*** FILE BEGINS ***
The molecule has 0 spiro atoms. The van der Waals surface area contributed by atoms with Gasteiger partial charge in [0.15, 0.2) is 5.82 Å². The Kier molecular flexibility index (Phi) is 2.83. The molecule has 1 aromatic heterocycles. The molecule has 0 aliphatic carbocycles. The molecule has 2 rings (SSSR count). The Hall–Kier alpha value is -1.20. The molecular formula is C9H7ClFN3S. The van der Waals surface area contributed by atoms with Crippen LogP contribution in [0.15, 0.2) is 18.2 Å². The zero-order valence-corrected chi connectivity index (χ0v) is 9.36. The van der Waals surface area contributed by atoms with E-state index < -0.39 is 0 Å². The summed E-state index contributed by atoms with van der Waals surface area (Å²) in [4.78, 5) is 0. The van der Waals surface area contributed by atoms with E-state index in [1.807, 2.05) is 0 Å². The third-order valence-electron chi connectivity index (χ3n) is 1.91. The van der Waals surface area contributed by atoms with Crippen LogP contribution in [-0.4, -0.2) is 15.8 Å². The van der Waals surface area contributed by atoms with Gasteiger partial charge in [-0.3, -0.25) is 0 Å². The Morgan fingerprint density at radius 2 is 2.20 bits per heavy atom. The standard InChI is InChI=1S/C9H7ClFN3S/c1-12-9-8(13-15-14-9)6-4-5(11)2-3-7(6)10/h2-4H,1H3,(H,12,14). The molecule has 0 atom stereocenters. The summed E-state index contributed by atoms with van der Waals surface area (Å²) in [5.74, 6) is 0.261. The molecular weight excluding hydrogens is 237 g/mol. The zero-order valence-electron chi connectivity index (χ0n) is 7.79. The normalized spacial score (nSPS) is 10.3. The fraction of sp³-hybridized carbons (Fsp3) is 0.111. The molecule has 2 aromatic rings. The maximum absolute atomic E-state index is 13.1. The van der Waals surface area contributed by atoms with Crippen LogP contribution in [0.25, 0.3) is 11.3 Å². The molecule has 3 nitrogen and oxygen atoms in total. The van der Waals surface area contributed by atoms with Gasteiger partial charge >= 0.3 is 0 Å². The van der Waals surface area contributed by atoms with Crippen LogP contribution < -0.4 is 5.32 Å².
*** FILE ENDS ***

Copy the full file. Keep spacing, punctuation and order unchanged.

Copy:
The molecule has 0 spiro atoms. The van der Waals surface area contributed by atoms with Gasteiger partial charge in [0.15, 0.2) is 5.82 Å². The Kier molecular flexibility index (Phi) is 2.83. The molecule has 1 aromatic heterocycles. The molecule has 0 aliphatic carbocycles. The molecule has 2 rings (SSSR count). The Hall–Kier alpha value is -1.20. The molecular formula is C9H7ClFN3S. The van der Waals surface area contributed by atoms with Crippen LogP contribution in [0.15, 0.2) is 18.2 Å². The zero-order valence-corrected chi connectivity index (χ0v) is 9.36. The van der Waals surface area contributed by atoms with E-state index < -0.39 is 0 Å². The summed E-state index contributed by atoms with van der Waals surface area (Å²) in [4.78, 5) is 0. The van der Waals surface area contributed by atoms with E-state index in [1.807, 2.05) is 0 Å². The third-order valence-electron chi connectivity index (χ3n) is 1.91. The van der Waals surface area contributed by atoms with Crippen LogP contribution in [-0.4, -0.2) is 15.8 Å². The van der Waals surface area contributed by atoms with Gasteiger partial charge in [-0.3, -0.25) is 0 Å². The Morgan fingerprint density at radius 2 is 2.20 bits per heavy atom. The standard InChI is InChI=1S/C9H7ClFN3S/c1-12-9-8(13-15-14-9)6-4-5(11)2-3-7(6)10/h2-4H,1H3,(H,12,14). The molecule has 0 atom stereocenters. The summed E-state index contributed by atoms with van der Waals surface area (Å²) in [5.74, 6) is 0.261. The molecular weight excluding hydrogens is 237 g/mol. The zero-order valence-electron chi connectivity index (χ0n) is 7.79. The normalized spacial score (nSPS) is 10.3. The fraction of sp³-hybridized carbons (Fsp3) is 0.111. The molecule has 2 aromatic rings. The maximum absolute atomic E-state index is 13.1. The van der Waals surface area contributed by atoms with Crippen LogP contribution in [0.25, 0.3) is 11.3 Å². The molecule has 3 nitrogen and oxygen atoms in total. The van der Waals surface area contributed by atoms with Gasteiger partial charge >= 0.3 is 0 Å². The van der Waals surface area contributed by atoms with Crippen LogP contribution < -0.4 is 5.32 Å².